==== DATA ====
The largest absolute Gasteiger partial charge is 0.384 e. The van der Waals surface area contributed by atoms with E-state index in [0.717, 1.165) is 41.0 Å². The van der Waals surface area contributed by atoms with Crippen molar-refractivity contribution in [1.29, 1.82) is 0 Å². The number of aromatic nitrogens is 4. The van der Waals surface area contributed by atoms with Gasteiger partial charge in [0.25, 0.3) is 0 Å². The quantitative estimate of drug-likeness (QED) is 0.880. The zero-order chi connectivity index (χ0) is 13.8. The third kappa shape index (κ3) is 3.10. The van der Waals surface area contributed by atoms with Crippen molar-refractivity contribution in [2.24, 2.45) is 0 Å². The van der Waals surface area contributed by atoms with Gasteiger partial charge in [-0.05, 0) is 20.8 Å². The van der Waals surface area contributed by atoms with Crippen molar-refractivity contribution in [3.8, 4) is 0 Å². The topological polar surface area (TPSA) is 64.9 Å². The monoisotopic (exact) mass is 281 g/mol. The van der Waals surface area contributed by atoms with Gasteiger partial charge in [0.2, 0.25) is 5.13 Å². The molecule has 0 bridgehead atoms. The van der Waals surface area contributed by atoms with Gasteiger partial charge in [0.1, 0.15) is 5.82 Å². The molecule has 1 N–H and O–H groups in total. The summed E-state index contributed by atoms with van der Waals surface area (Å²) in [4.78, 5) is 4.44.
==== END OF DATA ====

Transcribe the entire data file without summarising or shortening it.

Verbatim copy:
The largest absolute Gasteiger partial charge is 0.384 e. The van der Waals surface area contributed by atoms with E-state index in [0.717, 1.165) is 41.0 Å². The van der Waals surface area contributed by atoms with Crippen molar-refractivity contribution in [1.29, 1.82) is 0 Å². The number of aromatic nitrogens is 4. The van der Waals surface area contributed by atoms with Gasteiger partial charge in [0.25, 0.3) is 0 Å². The quantitative estimate of drug-likeness (QED) is 0.880. The zero-order chi connectivity index (χ0) is 13.8. The third kappa shape index (κ3) is 3.10. The van der Waals surface area contributed by atoms with Crippen molar-refractivity contribution in [2.24, 2.45) is 0 Å². The van der Waals surface area contributed by atoms with Gasteiger partial charge in [-0.05, 0) is 20.8 Å². The van der Waals surface area contributed by atoms with Crippen molar-refractivity contribution in [3.8, 4) is 0 Å². The topological polar surface area (TPSA) is 64.9 Å². The monoisotopic (exact) mass is 281 g/mol. The van der Waals surface area contributed by atoms with Gasteiger partial charge in [0.2, 0.25) is 5.13 Å². The molecule has 0 bridgehead atoms. The van der Waals surface area contributed by atoms with Gasteiger partial charge in [0.1, 0.15) is 5.82 Å². The molecule has 1 N–H and O–H groups in total. The summed E-state index contributed by atoms with van der Waals surface area (Å²) in [4.78, 5) is 4.44.